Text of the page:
Skip to content Skip to left sidebar Skip to right sidebar Skip to footer

Town icon settles into retirement

Steve Cook

By Bonnie Bailey

H&T Correspondent

If you’ve visited the historic Jonesborough square in the last couple of months, you may have noticed something’s missing. Jonesborough Art Glass Gallery, which had been a staple of the square for 37 years, closed up shop in mid-November.

“It felt like the right time,” Steve Cook, owner of Jonesborough Art Glass Gallery, said. “[My wife and I] are both still healthy enough to do kayaking and some hiking and things like that, so we thought if we are going to do it, we had better do it while we can.”

The couple plan to spend their first year without the gallery traveling and enjoying more free time.

“There are a lot of things we hope to do,” Cook said. “We’re not totally retired, but we can be selective with how busy we want to be as opposed to the day to day umbrella of retail that’s over your head every minute when you own a store.”

Of his time spent on the Jonesborough square, Cook said he hasn’t regretted one second, and he appreciates the support he, his wife and his business have received over the last 37 years.

“We watched this town grow up,” Cook said, “and we kind of grew up with it. It’s been fun. It’s been rewarding. It’s been very exciting at times just due to the projects you get to do. Everybody who walks in the door is a potential neat project.”

And despite the store’s closing, the Cooks look forward to doing more glasswork and meeting more people with ‘neat projects’.

“Our studio has always been at home anyway,” said Cook, who has been building stained glass for 41 years. “We can meet the clients at their job sites or they can come to us by appointment. We have every intention of continuing to build pretty glasswork for whoever needs it.”

Cook, who has always been very active in the Jonesborough community, also plans to continue his involvement with Music on the Square, which he created in 1999 to help re-invigorate the square and bring people into the downtown area after hours.

“We didn’t want it to look like our sidewalks rolled up at 5 p.m.,” Cook said. “At least not every day. I knew some musicians, being a musician myself, and I said, ‘Come on down and play.’”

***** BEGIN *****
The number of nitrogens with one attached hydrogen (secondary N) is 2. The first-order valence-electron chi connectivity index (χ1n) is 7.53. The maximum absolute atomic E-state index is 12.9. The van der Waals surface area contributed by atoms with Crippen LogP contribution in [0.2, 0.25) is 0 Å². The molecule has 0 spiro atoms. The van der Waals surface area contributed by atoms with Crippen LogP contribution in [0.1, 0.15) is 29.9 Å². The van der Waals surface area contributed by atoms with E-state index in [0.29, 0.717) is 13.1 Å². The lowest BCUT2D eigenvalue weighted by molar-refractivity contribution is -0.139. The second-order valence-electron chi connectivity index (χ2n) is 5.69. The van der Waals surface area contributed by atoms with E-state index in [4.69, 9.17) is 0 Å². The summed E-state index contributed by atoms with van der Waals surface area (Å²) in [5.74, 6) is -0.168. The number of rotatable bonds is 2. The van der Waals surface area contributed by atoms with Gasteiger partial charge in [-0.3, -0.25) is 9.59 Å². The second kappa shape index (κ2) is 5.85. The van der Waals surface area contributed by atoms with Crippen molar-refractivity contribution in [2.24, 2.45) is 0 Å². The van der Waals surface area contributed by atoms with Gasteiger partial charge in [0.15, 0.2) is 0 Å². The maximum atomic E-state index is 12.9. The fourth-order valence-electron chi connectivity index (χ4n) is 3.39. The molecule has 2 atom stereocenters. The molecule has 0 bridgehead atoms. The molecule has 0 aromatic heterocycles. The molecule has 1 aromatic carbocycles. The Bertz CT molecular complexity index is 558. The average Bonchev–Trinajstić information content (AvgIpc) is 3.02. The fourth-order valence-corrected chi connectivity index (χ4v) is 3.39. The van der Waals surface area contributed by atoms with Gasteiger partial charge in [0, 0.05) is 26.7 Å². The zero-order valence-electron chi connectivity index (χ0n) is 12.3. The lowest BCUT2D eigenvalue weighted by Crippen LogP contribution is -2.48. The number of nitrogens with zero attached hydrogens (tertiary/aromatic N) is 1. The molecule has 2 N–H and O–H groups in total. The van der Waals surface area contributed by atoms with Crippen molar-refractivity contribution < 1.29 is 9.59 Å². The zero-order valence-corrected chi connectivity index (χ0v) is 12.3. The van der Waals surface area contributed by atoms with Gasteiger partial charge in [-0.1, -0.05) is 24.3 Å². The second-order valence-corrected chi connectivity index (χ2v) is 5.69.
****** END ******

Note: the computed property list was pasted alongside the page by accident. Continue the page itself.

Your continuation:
We couldn’t pay the musicians at first, Cook said, but we worked into that later on, once the event got its footing and secured sponsors.

“We are always looking for sponsors,” Cook said, “and that will be an ongoing thing.”

The weekly music festival, which is free and open to the public, is held every Friday evening starting in May and it runs through the summer, ending in September. The festival showcases a variety of entertainment, from bands to performance artists to poets and storytellers.

“The town fathers didn’t think much of closing the street every Friday,” Cook said, “and originally, they told us we couldn’t. But they got so many calls… they decided to let us.”

And it did bring people into town, he said.

“Everything just kind of fell into place for it be a good event,” Cook said. “This will be our 19th season coming up.”

As far as the question of what will replace Jonesborough Art Glass Gallery, the building that housed the gallery, located at 101 East Main Street, has already been rented by another artist.

Renovations will begin soon, Cook said, and we can look forward to “a very promising art entity coming in there.”

For information on glasswork, you can contact Steve Cook at (423) 753-5401 or by email at [email protected] For more information on Music on the Square, you can call the Historic Jonesborough Visitors Center at (423) 753-1010 or visit the Music on the Square website at